We are setup on Google, Facebook, Yelp, Yellow Pages, Yahoo, Bing, and more. I just finished getting them all setup. Facebook was the only thing he was on previously. We only have 6 reviews and 4 of them are me using different Google accounts I have. I have been pushing reviews but it is like pulling teeth. I even created a QR barcode for our invoices and people still dont do it. We get at least one call a day with someone telling us how awesome we are and I tell them to go leave a review. They still dont F*cking do it. If we f*cked up, they would probably do it.

How do you get people to leave reviews? We even offered a $5 discount for people to do it at the time of payment and still no one did it. I know how valuable the reviews are because I have seen it with other websites I have done for people's businesses but actually getting people to do it is harder than it should be. I have tons of points for doing reviews on Google. I am like a Level 6 Local Guide because I know how important it is.

What is homeadvisor?

Bing just gave me a $200 credit for ads and I have some deal for Google too. That is my project for next week.
Getting reviews and testimonies can be challenging at first, but it is a long term game that is crucial to learn for any business.

Nobody is going to do anything for a $5 discount, and you don't ask for a review until after the work is completed and they are really satisfied. I never offer a discount for our work in exchange for a review, I may sometimes offer them a gift card or something and ask if they would give me a review, but if I offer them a gift card, I will give them the gift card regardless if they review or not. I don't want to buy people's reviews, I just want to give people amazing service and hope they write a review about it. Most don't, but few will.

Business is hard because people will easily write a negative review as you said, so you have to be constantly working to have as little negative experiences as possible. If someone is unhappy with a service, be quick to correct it and if you really messed up, correct the issue and give them a discount on the job. Because I do this, the only 1 star review I have is a fake review by one of my competitors trying to bring me down (I keep reporting it and getting it removed, but then they keep re-creating it on another fake account the day it gets taken down).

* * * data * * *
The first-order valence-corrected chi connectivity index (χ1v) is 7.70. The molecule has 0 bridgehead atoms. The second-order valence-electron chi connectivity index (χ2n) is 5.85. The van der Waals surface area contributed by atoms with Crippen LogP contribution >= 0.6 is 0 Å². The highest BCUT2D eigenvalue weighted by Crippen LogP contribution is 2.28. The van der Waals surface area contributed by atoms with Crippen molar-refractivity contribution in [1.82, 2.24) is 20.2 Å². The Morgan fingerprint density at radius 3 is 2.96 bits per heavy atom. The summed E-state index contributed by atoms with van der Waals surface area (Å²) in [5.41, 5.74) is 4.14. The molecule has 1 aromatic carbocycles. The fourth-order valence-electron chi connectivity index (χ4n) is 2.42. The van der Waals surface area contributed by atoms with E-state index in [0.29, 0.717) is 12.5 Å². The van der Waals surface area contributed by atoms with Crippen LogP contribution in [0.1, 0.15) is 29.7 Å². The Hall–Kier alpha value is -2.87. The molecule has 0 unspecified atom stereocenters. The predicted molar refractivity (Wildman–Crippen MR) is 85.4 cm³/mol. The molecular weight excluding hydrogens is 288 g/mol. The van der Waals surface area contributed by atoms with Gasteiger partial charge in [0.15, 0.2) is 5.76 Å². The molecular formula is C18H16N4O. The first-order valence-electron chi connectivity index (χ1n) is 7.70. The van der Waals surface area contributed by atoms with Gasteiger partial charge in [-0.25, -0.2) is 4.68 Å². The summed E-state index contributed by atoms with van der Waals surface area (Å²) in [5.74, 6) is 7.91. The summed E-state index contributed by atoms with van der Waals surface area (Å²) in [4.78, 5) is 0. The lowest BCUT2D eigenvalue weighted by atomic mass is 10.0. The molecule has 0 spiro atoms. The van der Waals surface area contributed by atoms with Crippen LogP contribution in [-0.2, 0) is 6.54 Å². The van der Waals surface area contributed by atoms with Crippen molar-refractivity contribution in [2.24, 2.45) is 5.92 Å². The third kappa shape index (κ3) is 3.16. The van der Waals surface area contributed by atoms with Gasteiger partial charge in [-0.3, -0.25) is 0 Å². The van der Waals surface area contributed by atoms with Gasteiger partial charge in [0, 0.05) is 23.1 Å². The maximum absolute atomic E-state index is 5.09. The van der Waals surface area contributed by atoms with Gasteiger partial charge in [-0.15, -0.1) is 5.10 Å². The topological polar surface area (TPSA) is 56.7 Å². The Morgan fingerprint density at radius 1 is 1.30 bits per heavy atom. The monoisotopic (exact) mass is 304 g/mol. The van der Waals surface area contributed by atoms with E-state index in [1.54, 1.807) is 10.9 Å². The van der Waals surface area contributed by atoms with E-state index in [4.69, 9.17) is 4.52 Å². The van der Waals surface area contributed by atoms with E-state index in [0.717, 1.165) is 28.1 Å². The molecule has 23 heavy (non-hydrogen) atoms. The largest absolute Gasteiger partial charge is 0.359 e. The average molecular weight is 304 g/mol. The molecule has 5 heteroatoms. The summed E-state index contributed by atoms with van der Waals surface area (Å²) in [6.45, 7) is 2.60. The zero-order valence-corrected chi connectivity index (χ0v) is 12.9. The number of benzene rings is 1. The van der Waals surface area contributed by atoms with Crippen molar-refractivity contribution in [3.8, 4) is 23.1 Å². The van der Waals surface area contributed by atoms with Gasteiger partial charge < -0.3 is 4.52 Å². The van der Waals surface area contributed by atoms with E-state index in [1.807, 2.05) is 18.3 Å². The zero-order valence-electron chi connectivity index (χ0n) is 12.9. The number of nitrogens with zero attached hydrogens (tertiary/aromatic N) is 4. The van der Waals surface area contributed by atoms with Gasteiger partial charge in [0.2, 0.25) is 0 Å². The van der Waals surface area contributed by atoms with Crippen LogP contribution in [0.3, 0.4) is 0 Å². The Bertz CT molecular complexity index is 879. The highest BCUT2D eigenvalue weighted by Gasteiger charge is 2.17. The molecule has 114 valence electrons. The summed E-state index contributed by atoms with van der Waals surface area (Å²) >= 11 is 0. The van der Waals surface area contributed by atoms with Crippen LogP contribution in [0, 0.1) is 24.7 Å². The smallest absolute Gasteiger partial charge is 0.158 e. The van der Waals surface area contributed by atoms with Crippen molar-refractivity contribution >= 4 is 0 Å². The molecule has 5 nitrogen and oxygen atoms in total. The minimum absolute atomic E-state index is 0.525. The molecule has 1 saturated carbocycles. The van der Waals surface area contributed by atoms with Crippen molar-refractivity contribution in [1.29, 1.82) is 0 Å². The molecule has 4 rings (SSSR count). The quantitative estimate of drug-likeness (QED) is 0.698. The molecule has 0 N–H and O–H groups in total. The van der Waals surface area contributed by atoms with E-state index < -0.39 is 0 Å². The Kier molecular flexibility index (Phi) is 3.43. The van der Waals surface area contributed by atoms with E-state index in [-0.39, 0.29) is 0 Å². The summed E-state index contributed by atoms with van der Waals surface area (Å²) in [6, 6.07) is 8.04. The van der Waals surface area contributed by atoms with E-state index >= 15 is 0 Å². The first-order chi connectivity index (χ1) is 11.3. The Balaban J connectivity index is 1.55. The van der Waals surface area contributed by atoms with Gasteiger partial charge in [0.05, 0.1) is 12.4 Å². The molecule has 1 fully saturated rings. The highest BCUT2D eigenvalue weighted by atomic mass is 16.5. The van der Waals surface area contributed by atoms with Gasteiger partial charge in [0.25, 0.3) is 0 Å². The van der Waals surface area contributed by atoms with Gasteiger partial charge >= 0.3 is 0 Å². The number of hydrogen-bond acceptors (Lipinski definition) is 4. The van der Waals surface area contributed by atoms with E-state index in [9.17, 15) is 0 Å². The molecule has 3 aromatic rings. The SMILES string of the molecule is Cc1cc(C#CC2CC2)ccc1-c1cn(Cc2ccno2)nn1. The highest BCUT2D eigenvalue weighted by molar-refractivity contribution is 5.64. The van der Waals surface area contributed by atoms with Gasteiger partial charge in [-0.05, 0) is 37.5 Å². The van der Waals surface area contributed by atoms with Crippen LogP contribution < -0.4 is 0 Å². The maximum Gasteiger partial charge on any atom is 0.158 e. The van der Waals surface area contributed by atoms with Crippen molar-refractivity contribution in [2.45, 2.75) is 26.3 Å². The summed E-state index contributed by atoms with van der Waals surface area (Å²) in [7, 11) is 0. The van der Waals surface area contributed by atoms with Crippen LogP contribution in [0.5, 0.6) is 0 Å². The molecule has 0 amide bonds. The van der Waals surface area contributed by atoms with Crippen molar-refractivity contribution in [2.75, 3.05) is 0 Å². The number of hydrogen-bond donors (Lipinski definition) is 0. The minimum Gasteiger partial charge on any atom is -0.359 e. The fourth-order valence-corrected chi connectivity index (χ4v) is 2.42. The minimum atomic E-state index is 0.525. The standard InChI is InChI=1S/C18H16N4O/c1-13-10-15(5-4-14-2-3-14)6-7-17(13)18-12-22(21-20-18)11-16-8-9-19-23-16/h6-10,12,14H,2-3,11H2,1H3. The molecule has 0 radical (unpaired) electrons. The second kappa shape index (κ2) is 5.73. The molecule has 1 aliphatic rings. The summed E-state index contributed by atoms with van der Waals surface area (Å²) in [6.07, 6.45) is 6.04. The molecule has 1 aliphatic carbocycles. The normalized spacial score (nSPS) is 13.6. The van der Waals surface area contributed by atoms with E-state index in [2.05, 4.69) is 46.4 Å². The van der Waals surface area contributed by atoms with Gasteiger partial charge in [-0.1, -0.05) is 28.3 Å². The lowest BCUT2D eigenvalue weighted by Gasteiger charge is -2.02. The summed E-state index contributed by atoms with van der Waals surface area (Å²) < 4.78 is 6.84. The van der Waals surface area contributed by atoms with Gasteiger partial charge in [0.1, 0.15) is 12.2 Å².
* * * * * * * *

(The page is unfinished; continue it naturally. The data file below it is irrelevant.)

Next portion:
I had one job where we really messed up and we corrected the issues, and gave the customer $500 worth of free work to make them happy. They are still a client to this day and sing praises about us and I've easily recovered my $500. Sure I take initial hits from this, but it separates me from the rest and prevents negative reviews. These kinds of things happen, it's a part of this business, and as long as it's once in a blue moon, it will not effect you any. If this happens frequently, re-evaluate your employees.

When people are praising your services, just make it very easy for people to review you, and over time they will and it will accumulate. Ask frequently with an easy to click link, but not so much to where you are annoying customers.

Home advisor is a tool you can use to bring in leads for a fee per lead. Some of my million dollar per year local service friends use it and sing praises about it.